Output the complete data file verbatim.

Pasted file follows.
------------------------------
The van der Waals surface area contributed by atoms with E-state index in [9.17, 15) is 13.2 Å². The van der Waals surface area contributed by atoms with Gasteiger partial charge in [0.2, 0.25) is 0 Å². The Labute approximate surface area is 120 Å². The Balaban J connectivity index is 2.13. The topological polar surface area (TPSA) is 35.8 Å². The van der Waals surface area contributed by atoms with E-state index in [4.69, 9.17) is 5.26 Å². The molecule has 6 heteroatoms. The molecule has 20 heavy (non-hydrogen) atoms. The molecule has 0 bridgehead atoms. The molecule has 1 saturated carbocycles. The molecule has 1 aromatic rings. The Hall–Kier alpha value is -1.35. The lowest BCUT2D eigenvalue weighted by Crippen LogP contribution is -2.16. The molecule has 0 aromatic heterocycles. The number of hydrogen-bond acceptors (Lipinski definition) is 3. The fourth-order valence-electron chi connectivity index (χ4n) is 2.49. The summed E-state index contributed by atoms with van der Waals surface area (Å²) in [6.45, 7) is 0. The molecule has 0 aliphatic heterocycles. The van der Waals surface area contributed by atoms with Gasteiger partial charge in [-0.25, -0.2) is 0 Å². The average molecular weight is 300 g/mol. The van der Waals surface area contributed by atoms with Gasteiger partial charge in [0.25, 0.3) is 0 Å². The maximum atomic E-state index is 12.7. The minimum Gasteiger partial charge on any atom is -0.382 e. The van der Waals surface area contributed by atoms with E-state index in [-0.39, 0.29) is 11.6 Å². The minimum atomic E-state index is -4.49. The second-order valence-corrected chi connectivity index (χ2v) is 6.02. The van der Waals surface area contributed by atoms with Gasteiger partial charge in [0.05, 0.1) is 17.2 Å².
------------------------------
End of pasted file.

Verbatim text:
The van der Waals surface area contributed by atoms with E-state index in [9.17, 15) is 13.2 Å². The van der Waals surface area contributed by atoms with Gasteiger partial charge in [0.2, 0.25) is 0 Å². The Labute approximate surface area is 120 Å². The Balaban J connectivity index is 2.13. The topological polar surface area (TPSA) is 35.8 Å². The van der Waals surface area contributed by atoms with E-state index in [4.69, 9.17) is 5.26 Å². The molecule has 6 heteroatoms. The molecule has 20 heavy (non-hydrogen) atoms. The molecule has 0 bridgehead atoms. The molecule has 1 saturated carbocycles. The molecule has 1 aromatic rings. The Hall–Kier alpha value is -1.35. The lowest BCUT2D eigenvalue weighted by Crippen LogP contribution is -2.16. The molecule has 0 aromatic heterocycles. The number of hydrogen-bond acceptors (Lipinski definition) is 3. The fourth-order valence-electron chi connectivity index (χ4n) is 2.49. The summed E-state index contributed by atoms with van der Waals surface area (Å²) in [6.45, 7) is 0. The molecule has 0 aliphatic heterocycles. The van der Waals surface area contributed by atoms with Gasteiger partial charge in [-0.25, -0.2) is 0 Å². The average molecular weight is 300 g/mol. The van der Waals surface area contributed by atoms with Gasteiger partial charge in [0.25, 0.3) is 0 Å². The maximum atomic E-state index is 12.7. The minimum Gasteiger partial charge on any atom is -0.382 e. The van der Waals surface area contributed by atoms with E-state index in [-0.39, 0.29) is 11.6 Å². The minimum atomic E-state index is -4.49. The second-order valence-corrected chi connectivity index (χ2v) is 6.02. The van der Waals surface area contributed by atoms with Gasteiger partial charge in [0.05, 0.1) is 17.2 Å².